The Government Technology & Services Coalition (GTSC) works to help prepare its members for disasters and encourages small and midsize bsuiness owners to take the necessary steps to make sure their employees, data, location, and other business resources are secure. Now, not later, is the best time to prepare!
Small Business Disaster Preparedness Resources
Ready.gov – The Federal Emergency Management Agency’s (FEMA) Ready.gov offers business owners the resources to do program management, planning, implementation, testing and exercises and program improvement for emergency preparedness.
FEMA also offers a Business Continuity Planning Suite. This software was created for any business with the need to create, improve, or update its business continuity plan. The Suite is scalable for optimal use by organizations of any size and consists of a business continuity plan (BCP) training, automated BCP and disaster recovery plan (DRP) generators, and a self-directed exercise for testing an implemented BCP. Businesses can utilize this solution to maintain normal operations and provide resilience during a disruption.
American Red Cross – The American Red Cross Ready Rating program is a free, self-guided program designed to help businesses, organizations and schools become better prepared for emergencies. Members complete a 123-point self assessment of their level of preparedness and have access to tools, tips and best practices to help improve their level of preparedness. The 123 Assessment has been aligned with the federal government’s Private Sector Preparedness standards (PS-Prep).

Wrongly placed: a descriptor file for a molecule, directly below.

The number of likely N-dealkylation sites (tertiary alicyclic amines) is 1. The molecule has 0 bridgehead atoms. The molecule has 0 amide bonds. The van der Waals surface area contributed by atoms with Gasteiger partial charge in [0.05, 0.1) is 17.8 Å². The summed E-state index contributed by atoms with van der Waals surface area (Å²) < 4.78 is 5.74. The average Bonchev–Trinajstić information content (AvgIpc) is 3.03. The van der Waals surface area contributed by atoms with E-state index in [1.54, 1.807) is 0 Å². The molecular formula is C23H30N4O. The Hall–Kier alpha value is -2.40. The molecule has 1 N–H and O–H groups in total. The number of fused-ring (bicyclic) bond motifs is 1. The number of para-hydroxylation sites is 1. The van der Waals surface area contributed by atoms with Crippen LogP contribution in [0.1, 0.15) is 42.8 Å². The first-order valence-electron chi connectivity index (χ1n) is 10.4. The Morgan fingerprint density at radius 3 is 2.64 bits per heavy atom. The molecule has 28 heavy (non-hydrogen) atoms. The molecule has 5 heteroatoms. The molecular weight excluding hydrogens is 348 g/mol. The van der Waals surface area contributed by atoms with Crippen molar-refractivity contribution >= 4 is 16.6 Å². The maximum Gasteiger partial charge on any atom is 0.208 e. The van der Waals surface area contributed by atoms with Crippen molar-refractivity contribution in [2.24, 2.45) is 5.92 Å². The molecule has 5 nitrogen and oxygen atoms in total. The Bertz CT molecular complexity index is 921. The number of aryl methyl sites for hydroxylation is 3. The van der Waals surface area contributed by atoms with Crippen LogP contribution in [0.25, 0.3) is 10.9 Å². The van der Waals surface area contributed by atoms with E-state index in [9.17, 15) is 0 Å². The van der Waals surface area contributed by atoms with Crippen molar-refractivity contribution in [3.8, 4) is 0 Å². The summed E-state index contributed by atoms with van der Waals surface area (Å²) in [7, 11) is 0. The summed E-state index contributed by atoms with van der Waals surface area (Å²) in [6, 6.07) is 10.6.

Small Business Administration – The U.S. Small Business Administration (SBA) provides loans to homeowners, renters, businesses and most private, non-profit organizations to repair or replace real estate, personal property, equipment and business assets that have been damaged in a disaster. Any business or private, nonprofit organization that is located in a declared disaster area and has incurred damage during the disaster may apply for a loan to help replace damaged property or restore it to the condition it was in before the disaster. If your business or private, nonprofit organization – large or small – has suffered physical damage as a result of a disaster, you may be eligible for financial assistance from the Small Business Administration. SBA makes physical disaster loans of up to $2 million to qualified businesses or private, nonprofit organizations. For more information, click here.
Community Emergency Response Team – The Federal Emergency Management Agency’s (FEMA) Community Emergency Response Team (CERT) Program educates people about disaster preparedness for hazards that may impact their area and trains them in basic disaster response skills, such as fire safety, light search and rescue, team organization, and disaster medical operations. Using the training learned in the classroom and during exercises, CERT members can assist others in their neighborhood or workplace following an event when professional responders are not immediately available to help. CERT members also are encouraged to support emergency response agencies by taking a more active role in emergency preparedness projects in their community. Join one of 2,200 nation-wide programs!